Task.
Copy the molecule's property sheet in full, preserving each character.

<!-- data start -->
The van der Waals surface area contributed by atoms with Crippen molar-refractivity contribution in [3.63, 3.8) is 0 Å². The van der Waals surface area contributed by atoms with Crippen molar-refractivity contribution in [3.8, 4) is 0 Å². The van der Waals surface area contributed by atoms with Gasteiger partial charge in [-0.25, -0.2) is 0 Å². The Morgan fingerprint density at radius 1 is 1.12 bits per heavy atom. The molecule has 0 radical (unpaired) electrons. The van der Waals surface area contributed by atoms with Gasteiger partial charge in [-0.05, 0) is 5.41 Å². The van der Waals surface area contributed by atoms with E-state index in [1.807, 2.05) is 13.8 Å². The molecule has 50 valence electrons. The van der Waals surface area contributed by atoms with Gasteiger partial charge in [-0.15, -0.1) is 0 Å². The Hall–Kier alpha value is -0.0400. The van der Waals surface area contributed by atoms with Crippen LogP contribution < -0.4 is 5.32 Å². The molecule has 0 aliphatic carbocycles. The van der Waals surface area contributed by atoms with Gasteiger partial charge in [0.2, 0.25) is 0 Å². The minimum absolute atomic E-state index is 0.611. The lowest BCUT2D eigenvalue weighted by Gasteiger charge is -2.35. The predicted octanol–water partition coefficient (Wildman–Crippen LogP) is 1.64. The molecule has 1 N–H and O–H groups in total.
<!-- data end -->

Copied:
The van der Waals surface area contributed by atoms with Crippen molar-refractivity contribution in [3.63, 3.8) is 0 Å². The van der Waals surface area contributed by atoms with Crippen molar-refractivity contribution in [3.8, 4) is 0 Å². The van der Waals surface area contributed by atoms with Gasteiger partial charge in [-0.25, -0.2) is 0 Å². The Morgan fingerprint density at radius 1 is 1.12 bits per heavy atom. The molecule has 0 radical (unpaired) electrons. The van der Waals surface area contributed by atoms with Gasteiger partial charge in [-0.05, 0) is 5.41 Å². The van der Waals surface area contributed by atoms with E-state index in [1.807, 2.05) is 13.8 Å². The molecule has 50 valence electrons. The van der Waals surface area contributed by atoms with Gasteiger partial charge in [-0.15, -0.1) is 0 Å². The Hall–Kier alpha value is -0.0400. The van der Waals surface area contributed by atoms with Crippen LogP contribution < -0.4 is 5.32 Å². The molecule has 0 aliphatic carbocycles. The van der Waals surface area contributed by atoms with Gasteiger partial charge in [0.2, 0.25) is 0 Å². The minimum absolute atomic E-state index is 0.611. The lowest BCUT2D eigenvalue weighted by Gasteiger charge is -2.35. The predicted octanol–water partition coefficient (Wildman–Crippen LogP) is 1.64. The molecule has 1 N–H and O–H groups in total.